In the meantime, Leonie Haimson has posted links to numerous videos with descriptions of each on her blog while pointing out how the NY Times totally misreported the story. Truly read their account and look at the videos. Her comments are so important I'm co-posting below.
The battle for the soul of a community: scenes from contentious charter school hearing in S. Williamsburg -- and the memory of another controversial co-location 25 years ago
And yet NYTimes/Schoolbook story ran a highly inaccurate and biased account, showing a large photo of the Success Academy parents, captioned with " pyn", without explaining that they were bused in by the charter operator from Harlem. The article went on to give most of its space to comments from the handful of supporters of the charter school, including the chain’s founder, Eva Moskowitz, with almost no mention of the huge outcry from the hundreds of community leaders, elected officials, and local parents who came out to oppose it. (Read what Williamsburg & Greenpoint Parents for Our Public Schools says about the piece, and read the irate comments from parents and community members at the Schoolbook website.)
....each day, the public school students would observe some 390 Beth Rachel students arrive at P.S. 16. The Beth Rachel students would be taught in classrooms only they may use; no public school students would be taught either in those classes or in those rooms. Yiddish would be spoken in the Beth Rachel classes. Only Hasidic girls would be taught; those girls would be allowed no contact with boys. Only female teachers would teach the Hasidic girls. And where once there was an open corridor allowing freedom to traverse the entire hall, there are now a wall and doors partitioning the Beth Rachel girls from the public school students....
The lengths to which the City has gone to cater to these religious views, which are inherently divisive, are plainly likely to be perceived, by the Hasidim and others, as governmental support for the separatist tenets of the Hasidic faith. Worse still, to impressionable young minds, the City's Plan may appear to endorse not only separatism, but the derogatory rationale for separatism expressed by some of the Hasidim.)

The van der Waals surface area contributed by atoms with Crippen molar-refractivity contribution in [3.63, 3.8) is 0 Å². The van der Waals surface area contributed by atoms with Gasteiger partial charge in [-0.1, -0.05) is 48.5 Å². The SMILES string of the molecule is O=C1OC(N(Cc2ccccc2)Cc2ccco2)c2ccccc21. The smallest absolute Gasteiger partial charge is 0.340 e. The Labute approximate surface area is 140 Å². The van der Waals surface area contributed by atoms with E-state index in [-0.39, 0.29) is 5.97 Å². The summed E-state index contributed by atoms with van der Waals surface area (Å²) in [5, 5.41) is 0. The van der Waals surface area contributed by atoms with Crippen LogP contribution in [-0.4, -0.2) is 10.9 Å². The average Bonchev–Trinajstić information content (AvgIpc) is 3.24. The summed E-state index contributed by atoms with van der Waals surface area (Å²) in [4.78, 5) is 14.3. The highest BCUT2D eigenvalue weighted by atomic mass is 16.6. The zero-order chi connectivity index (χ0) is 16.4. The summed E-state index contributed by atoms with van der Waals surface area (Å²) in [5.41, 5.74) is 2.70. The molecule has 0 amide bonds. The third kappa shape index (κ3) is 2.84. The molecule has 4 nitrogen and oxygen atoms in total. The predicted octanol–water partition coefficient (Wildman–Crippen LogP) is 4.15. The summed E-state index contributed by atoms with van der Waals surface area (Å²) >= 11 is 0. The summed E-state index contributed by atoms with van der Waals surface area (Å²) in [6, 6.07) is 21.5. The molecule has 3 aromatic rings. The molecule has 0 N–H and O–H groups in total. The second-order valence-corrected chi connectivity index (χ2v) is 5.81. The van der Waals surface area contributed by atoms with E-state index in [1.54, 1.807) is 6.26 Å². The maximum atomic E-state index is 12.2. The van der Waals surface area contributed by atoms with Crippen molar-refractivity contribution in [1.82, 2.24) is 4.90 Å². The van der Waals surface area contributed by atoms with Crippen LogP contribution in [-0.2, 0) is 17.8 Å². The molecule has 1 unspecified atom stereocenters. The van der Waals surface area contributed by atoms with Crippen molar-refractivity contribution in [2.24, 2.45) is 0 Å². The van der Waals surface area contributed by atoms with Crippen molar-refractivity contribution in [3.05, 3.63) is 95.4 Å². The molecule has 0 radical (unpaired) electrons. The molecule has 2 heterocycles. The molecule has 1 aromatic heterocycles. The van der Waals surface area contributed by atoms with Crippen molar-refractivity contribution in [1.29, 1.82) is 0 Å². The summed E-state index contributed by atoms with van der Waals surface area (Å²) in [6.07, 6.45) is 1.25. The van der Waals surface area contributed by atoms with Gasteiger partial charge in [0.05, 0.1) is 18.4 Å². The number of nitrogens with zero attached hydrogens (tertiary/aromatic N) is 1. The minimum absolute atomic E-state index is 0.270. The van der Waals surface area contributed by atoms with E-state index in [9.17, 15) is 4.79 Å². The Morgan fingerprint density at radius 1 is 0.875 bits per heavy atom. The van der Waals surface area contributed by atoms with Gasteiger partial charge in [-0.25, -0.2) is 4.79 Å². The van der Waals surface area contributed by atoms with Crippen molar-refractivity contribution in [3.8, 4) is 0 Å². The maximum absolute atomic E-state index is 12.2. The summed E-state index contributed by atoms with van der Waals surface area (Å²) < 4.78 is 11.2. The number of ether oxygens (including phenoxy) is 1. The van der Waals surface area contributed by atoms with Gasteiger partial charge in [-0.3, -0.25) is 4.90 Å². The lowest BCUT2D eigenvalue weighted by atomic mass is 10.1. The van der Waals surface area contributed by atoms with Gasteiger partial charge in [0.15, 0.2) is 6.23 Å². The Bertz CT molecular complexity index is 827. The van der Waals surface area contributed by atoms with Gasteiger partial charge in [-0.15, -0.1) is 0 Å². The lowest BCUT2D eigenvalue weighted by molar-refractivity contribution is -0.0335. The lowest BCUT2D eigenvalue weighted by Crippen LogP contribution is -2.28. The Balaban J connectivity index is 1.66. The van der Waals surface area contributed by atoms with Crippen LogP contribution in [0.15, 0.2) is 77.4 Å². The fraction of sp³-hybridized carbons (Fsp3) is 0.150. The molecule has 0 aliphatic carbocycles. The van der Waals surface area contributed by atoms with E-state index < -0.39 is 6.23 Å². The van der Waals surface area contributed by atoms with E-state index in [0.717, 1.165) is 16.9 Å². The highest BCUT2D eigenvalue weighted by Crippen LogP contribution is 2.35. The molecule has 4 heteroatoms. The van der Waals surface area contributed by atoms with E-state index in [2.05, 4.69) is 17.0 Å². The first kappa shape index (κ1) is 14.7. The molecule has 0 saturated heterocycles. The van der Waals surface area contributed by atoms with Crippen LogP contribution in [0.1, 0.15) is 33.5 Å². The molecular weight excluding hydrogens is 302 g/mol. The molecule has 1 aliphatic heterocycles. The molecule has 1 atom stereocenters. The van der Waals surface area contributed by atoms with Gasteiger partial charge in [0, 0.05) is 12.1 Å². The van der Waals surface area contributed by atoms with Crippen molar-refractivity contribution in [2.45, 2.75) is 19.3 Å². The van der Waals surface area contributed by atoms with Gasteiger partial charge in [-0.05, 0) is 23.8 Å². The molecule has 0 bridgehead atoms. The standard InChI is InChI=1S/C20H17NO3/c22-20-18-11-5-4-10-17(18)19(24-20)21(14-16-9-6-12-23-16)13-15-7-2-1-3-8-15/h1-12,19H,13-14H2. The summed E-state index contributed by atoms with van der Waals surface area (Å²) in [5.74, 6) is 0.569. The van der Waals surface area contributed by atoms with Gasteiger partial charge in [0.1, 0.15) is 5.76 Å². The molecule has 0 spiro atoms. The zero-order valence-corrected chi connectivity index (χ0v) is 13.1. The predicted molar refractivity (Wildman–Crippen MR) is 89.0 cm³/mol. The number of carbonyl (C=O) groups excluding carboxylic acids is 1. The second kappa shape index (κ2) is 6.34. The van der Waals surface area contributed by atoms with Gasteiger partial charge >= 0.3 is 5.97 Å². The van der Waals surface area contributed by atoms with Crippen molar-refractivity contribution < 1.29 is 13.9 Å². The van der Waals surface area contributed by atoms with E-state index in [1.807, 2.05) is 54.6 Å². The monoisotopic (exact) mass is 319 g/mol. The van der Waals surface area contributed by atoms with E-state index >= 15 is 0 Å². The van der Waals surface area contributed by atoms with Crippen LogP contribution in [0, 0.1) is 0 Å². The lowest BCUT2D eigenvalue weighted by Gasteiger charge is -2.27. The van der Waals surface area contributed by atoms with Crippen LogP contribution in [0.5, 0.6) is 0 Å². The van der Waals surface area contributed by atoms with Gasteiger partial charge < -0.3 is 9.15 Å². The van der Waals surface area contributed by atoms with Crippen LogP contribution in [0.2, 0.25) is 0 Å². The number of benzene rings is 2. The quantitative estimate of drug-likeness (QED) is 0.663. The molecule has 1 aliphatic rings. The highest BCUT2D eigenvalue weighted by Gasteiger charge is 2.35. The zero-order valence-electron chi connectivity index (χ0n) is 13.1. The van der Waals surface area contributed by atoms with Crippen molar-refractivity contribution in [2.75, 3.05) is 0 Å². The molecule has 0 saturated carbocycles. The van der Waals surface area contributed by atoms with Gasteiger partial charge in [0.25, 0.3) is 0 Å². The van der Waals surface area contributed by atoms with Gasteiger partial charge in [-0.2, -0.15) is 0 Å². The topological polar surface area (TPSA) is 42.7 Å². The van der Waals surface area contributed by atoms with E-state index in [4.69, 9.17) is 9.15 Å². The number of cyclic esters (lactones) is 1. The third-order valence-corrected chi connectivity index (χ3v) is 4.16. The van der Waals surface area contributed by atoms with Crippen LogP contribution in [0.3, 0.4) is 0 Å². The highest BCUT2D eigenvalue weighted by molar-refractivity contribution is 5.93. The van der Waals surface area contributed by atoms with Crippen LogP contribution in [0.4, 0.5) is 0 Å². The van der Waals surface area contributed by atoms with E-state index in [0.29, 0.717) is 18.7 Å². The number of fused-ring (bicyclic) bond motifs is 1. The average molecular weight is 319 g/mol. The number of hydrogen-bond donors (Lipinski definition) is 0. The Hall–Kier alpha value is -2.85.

Rob Solano, head of Churches United for Fair Housing and former IS 50 student, then speaks out in support of the public shool and against the charter co-location: “this is where I learned how to be a boy and then a man and learned about the world,” Ruben Flores, lead organizer for Churches United For Fair Housing also speaks out against the proposal.
I berate the two DOE officials presiding over the hearings, Gregg Betheil and Paymon Rouhanifard. I say they should be ashamed of themselves and ask if they went into education to provoke the kind of division, anger and resentment seen tonight; I urge them to tell whoever who is making this decision to say no to this charter school; as there has to be someone in the city with the balls or guts to say no to Eva. I add that if there was one thing good that came out of this evening, it is that it is clear that NYC parents love their public schools and want them protected and supported, no matter how hard the DOE has tried to destroy them through budget cuts, test prep and rising class sizes. Lastly, I recount how at the recent City Council hearings on college readiness, the only thing the Council and the DOE agreed upon was that El Puente is a great school and should be replicated; with DOE officials repeating this several times. So why don’t they replicate El Puente here and create a great 6-12 school, instead of bringing in a charter school that no one in the community wants or needs?